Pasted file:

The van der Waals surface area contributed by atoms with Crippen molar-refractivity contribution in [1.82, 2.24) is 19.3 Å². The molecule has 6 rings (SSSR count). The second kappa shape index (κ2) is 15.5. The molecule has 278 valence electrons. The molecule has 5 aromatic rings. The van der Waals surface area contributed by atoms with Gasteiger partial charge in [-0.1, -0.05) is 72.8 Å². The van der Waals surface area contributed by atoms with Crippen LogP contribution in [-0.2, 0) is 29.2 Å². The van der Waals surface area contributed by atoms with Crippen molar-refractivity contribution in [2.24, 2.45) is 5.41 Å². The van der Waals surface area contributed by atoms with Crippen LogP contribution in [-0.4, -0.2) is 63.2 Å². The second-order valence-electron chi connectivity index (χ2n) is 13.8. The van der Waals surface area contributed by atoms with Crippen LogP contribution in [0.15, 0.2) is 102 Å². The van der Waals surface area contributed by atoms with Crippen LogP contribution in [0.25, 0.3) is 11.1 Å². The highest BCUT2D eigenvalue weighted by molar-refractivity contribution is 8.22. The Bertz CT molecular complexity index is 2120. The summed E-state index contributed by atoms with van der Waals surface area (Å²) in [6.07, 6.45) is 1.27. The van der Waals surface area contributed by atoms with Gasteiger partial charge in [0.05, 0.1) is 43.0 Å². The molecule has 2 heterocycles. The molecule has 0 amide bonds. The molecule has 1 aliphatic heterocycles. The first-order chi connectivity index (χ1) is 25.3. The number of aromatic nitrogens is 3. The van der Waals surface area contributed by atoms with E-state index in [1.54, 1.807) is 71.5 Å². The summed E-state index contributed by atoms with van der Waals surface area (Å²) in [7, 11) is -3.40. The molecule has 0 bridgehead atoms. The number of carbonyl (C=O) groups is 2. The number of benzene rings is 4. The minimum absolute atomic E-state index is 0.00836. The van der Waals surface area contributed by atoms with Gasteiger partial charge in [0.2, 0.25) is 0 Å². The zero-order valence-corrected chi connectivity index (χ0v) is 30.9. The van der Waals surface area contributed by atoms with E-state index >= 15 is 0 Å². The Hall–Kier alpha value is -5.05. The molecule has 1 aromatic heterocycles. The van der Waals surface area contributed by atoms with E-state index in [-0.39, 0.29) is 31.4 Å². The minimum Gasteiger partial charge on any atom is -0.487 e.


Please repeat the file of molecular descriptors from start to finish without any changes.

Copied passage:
The van der Waals surface area contributed by atoms with Crippen molar-refractivity contribution in [1.82, 2.24) is 19.3 Å². The molecule has 6 rings (SSSR count). The second kappa shape index (κ2) is 15.5. The molecule has 278 valence electrons. The molecule has 5 aromatic rings. The van der Waals surface area contributed by atoms with Gasteiger partial charge in [-0.1, -0.05) is 72.8 Å². The van der Waals surface area contributed by atoms with Crippen LogP contribution in [-0.2, 0) is 29.2 Å². The van der Waals surface area contributed by atoms with Crippen molar-refractivity contribution in [2.24, 2.45) is 5.41 Å². The van der Waals surface area contributed by atoms with Crippen LogP contribution in [-0.4, -0.2) is 63.2 Å². The second-order valence-electron chi connectivity index (χ2n) is 13.8. The van der Waals surface area contributed by atoms with Crippen LogP contribution in [0.15, 0.2) is 102 Å². The van der Waals surface area contributed by atoms with Crippen LogP contribution in [0.25, 0.3) is 11.1 Å². The highest BCUT2D eigenvalue weighted by molar-refractivity contribution is 8.22. The Bertz CT molecular complexity index is 2120. The summed E-state index contributed by atoms with van der Waals surface area (Å²) in [6.07, 6.45) is 1.27. The van der Waals surface area contributed by atoms with Gasteiger partial charge in [0.05, 0.1) is 43.0 Å². The molecule has 2 heterocycles. The molecule has 0 amide bonds. The molecule has 1 aliphatic heterocycles. The first-order chi connectivity index (χ1) is 25.3. The number of aromatic nitrogens is 3. The van der Waals surface area contributed by atoms with E-state index in [1.54, 1.807) is 71.5 Å². The summed E-state index contributed by atoms with van der Waals surface area (Å²) in [7, 11) is -3.40. The molecule has 0 bridgehead atoms. The number of carbonyl (C=O) groups is 2. The number of benzene rings is 4. The minimum absolute atomic E-state index is 0.00836. The van der Waals surface area contributed by atoms with Gasteiger partial charge in [0.2, 0.25) is 0 Å². The zero-order valence-corrected chi connectivity index (χ0v) is 30.9. The van der Waals surface area contributed by atoms with E-state index >= 15 is 0 Å². The Hall–Kier alpha value is -5.05. The molecule has 1 aromatic heterocycles. The van der Waals surface area contributed by atoms with E-state index in [-0.39, 0.29) is 31.4 Å². The minimum Gasteiger partial charge on any atom is -0.487 e.